Obesity, another metabolic syndrome-related disease, relates to inflammation not only because fat cells release cytokines but also because obese people tend to have higher insulin, glucose, and estrogen levels – all of which lead to increased inflammation. Studies of obese adults and children suggest potentially dangerous, chronic low-grade inflammation.
Many doctors now link Alzheimer’s disease with metabolic syndrome[13,14] because they see a high number of patients with Alzheimer’s dementia who also have indicators for heart disease, hypertension, or diabetes. In fact, some doctors now refer to Alzheimer’s as type 3 diabetes. This classification makes sense because Alzheimer’s seems to function according to similar rules as clogged arteries – cytokines help make plaques, which, in this case, block neuron-receptor cells in the brain and elsewhere in the central nervous system.
Researchers have identified inflammation as a significant factor in the development of solid tumor malignances. In some types of cancer, inflammatory conditions predate malignancies, while in others, cancerous changes induce an inflammatory microenvironment that promotes tumor development. Moreover, sugar-suppressed immune systems may be hampered in their ability to combat cancerous cells.
Reducing sugar consumption
Since the inflammatory states that lead to these diseases are frequently related to or exacerbated by sugar – and since sugar is very addictive – one obvious question is: Are there any viable sugar substitutes?
Sadly, there are few, if any, good ones. Artificial sweeteners – substances such as aspartame, sucralose, and saccharin, which have been cooked up in a lab to provide a sweet flavor with few or no calories – can never be recommended. These chemicals are foreign to the body and have numerous deleterious effects.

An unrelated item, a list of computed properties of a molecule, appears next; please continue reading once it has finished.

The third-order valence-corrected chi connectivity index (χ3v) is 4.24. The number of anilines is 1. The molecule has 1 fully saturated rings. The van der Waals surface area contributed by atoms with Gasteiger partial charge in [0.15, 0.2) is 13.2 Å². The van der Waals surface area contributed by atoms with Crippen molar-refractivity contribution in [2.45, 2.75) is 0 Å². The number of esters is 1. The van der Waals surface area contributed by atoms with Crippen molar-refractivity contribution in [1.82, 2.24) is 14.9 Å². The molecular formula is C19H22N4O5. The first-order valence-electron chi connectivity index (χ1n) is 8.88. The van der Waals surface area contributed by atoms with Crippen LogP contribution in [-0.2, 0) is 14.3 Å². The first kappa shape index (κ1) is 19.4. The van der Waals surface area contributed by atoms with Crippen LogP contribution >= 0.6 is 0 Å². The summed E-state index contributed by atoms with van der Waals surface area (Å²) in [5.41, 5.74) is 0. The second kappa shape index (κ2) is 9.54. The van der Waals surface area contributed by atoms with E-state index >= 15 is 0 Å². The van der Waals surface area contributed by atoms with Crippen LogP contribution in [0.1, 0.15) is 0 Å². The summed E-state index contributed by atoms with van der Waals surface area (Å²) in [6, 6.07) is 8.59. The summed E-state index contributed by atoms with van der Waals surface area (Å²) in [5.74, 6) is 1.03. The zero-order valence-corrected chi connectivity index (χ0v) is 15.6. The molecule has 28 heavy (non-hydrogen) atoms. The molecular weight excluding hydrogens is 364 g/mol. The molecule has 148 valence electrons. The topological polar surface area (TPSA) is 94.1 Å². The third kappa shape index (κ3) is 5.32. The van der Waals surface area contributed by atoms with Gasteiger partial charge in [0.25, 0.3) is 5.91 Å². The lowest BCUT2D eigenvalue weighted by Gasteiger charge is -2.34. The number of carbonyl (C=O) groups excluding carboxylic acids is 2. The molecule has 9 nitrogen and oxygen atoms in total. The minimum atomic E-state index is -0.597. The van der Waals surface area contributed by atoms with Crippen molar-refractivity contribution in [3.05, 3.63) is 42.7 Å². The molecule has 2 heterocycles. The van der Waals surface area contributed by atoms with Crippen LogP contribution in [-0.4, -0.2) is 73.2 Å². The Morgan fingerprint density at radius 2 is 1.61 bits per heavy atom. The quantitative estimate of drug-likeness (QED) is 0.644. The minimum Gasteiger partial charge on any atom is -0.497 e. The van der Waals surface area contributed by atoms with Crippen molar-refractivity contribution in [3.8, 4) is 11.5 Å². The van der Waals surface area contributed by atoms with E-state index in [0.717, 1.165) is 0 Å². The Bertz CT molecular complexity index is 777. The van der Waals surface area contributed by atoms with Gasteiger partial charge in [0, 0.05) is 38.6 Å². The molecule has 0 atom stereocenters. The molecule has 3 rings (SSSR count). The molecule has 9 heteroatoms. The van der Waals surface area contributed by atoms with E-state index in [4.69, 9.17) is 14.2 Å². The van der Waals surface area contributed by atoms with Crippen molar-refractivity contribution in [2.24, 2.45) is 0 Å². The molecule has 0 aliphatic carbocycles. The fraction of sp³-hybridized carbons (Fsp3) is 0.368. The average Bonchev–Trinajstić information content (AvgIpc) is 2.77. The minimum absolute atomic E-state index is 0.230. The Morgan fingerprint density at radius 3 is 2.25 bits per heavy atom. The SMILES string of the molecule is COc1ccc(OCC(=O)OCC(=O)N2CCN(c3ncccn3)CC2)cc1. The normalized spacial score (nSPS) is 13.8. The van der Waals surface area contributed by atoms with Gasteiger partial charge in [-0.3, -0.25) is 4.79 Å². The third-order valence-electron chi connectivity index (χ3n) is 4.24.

There is one sweetener that deserves qualified support: stevia. This South American herb has no calories and, depending on the method of preparation, can be up to 300 times as sweet as table sugar. The research on stevia suggests that it has the least effect on body chemistry and inflammation of any sweetener out there. So why is my support only qualified? For some sugar addicts, the extremely sweet taste can continue to encourage the overeating of sweet foods.
Instead of looking for sugar substitutes, the best way to reduce sugar consumption is simply to eat fewer sweetened foods. As in almost any dietary change we wish to make, going slow – gradually reducing our sugar intake – usually works best. This plan is generally most effective when we obtain adequate protein and essential fats in our diet.
People often ask about fruit, which contains large amounts of fructose and glucose. Many healthy people can eat fruit in moderation without too many health risks. Robert Lustig, MD, at the University of California, San Francisco, explains that fruit contains inedible dietary fiber, which slows the absorption of the sugars, reducing their negative effects on the body. This is also a major reason that fresh fruit is healthier than fruit juices, which lack fiber.
However, unhealthy persons may find that even the sugar found in fresh fruit can exacerbate their health conditions. Moreover, in unhealthy people, excessive refined sugar consumption may upset the balance of the hormones leptin and ghrelin, which help control food intake. This imbalance may temporarily damage the satiety response, reducing their ability to push their plates away. Such people, when they attempt to develop healthier eating habits, may simply make the mistake of using fruit to replace sweetened foods at the same caloric level.
Nancy Appleton, PhD, has developed three food plans of varying strictness for people experiencing different levels of health. The food plan for the people with the most symptoms absolutely forbids fruit until the person is sufficiently healed to tolerate it. For more information about sugar, inflammation, and these food plans, see the books this author has co-written with Dr. Appleton: Stopping Inflammation, Suicide by Sugar, and Killer Colas.
About the Author
G.N. Jacobs is a general reporter, writer, and filmmaker. Among the books to his credit are several that he has co-written with Nancy Appleton, PhD. He lives in Los Angeles, where he writes several blogs and is working on a number of new books. For more information, visit www.gnjacobs.com.
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Published in the Price-Pottenger Journal of Health & Healing
Summer 2013 Volume 37 Number 2